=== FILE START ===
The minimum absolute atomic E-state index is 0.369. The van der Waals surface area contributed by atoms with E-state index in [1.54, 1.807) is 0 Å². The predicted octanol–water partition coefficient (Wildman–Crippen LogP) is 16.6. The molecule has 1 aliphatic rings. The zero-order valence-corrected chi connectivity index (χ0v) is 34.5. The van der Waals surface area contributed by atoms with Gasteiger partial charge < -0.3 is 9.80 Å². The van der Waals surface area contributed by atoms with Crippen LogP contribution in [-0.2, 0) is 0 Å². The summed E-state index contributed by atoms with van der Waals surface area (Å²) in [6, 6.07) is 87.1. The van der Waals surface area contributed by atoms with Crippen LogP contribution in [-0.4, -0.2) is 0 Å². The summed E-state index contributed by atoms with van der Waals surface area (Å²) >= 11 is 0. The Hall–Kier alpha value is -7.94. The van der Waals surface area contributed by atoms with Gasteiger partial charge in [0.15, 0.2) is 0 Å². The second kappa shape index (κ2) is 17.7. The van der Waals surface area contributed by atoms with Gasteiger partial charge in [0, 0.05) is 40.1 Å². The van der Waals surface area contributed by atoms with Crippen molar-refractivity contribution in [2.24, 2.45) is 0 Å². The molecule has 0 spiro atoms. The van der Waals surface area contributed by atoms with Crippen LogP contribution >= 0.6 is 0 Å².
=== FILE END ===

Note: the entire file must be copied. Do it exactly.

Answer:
The minimum absolute atomic E-state index is 0.369. The van der Waals surface area contributed by atoms with E-state index in [1.54, 1.807) is 0 Å². The predicted octanol–water partition coefficient (Wildman–Crippen LogP) is 16.6. The molecule has 1 aliphatic rings. The zero-order valence-corrected chi connectivity index (χ0v) is 34.5. The van der Waals surface area contributed by atoms with Gasteiger partial charge < -0.3 is 9.80 Å². The van der Waals surface area contributed by atoms with Crippen LogP contribution in [-0.2, 0) is 0 Å². The summed E-state index contributed by atoms with van der Waals surface area (Å²) in [6, 6.07) is 87.1. The van der Waals surface area contributed by atoms with Crippen LogP contribution in [-0.4, -0.2) is 0 Å². The summed E-state index contributed by atoms with van der Waals surface area (Å²) >= 11 is 0. The Hall–Kier alpha value is -7.94. The van der Waals surface area contributed by atoms with Gasteiger partial charge in [0.15, 0.2) is 0 Å². The second kappa shape index (κ2) is 17.7. The van der Waals surface area contributed by atoms with Gasteiger partial charge in [0, 0.05) is 40.1 Å². The van der Waals surface area contributed by atoms with Crippen molar-refractivity contribution in [2.24, 2.45) is 0 Å². The molecule has 0 spiro atoms. The van der Waals surface area contributed by atoms with Crippen LogP contribution >= 0.6 is 0 Å².